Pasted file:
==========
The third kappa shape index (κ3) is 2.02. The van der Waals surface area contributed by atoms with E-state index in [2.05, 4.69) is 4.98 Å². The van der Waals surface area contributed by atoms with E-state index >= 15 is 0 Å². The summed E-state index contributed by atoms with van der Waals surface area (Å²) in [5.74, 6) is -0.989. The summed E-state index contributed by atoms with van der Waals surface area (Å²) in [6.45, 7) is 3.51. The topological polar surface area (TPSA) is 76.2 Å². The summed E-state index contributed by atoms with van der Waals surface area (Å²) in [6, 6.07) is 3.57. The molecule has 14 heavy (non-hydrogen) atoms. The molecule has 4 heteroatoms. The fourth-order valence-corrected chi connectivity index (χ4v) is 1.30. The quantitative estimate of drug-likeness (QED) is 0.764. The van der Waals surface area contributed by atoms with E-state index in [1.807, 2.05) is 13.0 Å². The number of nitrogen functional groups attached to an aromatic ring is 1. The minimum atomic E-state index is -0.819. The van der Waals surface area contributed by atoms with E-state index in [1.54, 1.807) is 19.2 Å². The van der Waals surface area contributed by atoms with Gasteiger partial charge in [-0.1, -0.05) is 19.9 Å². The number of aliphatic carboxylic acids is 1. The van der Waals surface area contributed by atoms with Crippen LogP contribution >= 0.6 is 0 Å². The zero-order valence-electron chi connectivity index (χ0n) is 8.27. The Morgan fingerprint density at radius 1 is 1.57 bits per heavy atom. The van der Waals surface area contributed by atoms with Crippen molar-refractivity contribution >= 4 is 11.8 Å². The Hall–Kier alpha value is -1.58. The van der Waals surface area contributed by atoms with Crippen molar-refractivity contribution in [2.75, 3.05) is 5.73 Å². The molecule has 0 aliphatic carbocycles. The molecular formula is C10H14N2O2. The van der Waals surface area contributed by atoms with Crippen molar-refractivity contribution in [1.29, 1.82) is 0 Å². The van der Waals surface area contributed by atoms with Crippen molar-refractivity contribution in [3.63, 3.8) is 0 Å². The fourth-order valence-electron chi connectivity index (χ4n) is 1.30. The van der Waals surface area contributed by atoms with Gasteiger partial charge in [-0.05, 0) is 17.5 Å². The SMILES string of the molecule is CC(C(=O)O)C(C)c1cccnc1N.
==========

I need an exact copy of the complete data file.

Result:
The third kappa shape index (κ3) is 2.02. The van der Waals surface area contributed by atoms with E-state index in [2.05, 4.69) is 4.98 Å². The van der Waals surface area contributed by atoms with E-state index >= 15 is 0 Å². The summed E-state index contributed by atoms with van der Waals surface area (Å²) in [5.74, 6) is -0.989. The summed E-state index contributed by atoms with van der Waals surface area (Å²) in [6.45, 7) is 3.51. The topological polar surface area (TPSA) is 76.2 Å². The summed E-state index contributed by atoms with van der Waals surface area (Å²) in [6, 6.07) is 3.57. The molecule has 14 heavy (non-hydrogen) atoms. The molecule has 4 heteroatoms. The fourth-order valence-corrected chi connectivity index (χ4v) is 1.30. The quantitative estimate of drug-likeness (QED) is 0.764. The van der Waals surface area contributed by atoms with E-state index in [1.807, 2.05) is 13.0 Å². The number of nitrogen functional groups attached to an aromatic ring is 1. The minimum atomic E-state index is -0.819. The van der Waals surface area contributed by atoms with E-state index in [1.54, 1.807) is 19.2 Å². The van der Waals surface area contributed by atoms with Gasteiger partial charge in [-0.1, -0.05) is 19.9 Å². The number of aliphatic carboxylic acids is 1. The van der Waals surface area contributed by atoms with Crippen LogP contribution >= 0.6 is 0 Å². The zero-order valence-electron chi connectivity index (χ0n) is 8.27. The Morgan fingerprint density at radius 1 is 1.57 bits per heavy atom. The van der Waals surface area contributed by atoms with Crippen molar-refractivity contribution >= 4 is 11.8 Å². The Hall–Kier alpha value is -1.58. The van der Waals surface area contributed by atoms with Crippen molar-refractivity contribution in [2.75, 3.05) is 5.73 Å². The molecule has 0 aliphatic carbocycles. The molecular formula is C10H14N2O2. The van der Waals surface area contributed by atoms with Crippen molar-refractivity contribution in [1.29, 1.82) is 0 Å². The van der Waals surface area contributed by atoms with Crippen molar-refractivity contribution in [3.63, 3.8) is 0 Å². The fourth-order valence-electron chi connectivity index (χ4n) is 1.30. The van der Waals surface area contributed by atoms with Gasteiger partial charge in [-0.05, 0) is 17.5 Å². The SMILES string of the molecule is CC(C(=O)O)C(C)c1cccnc1N.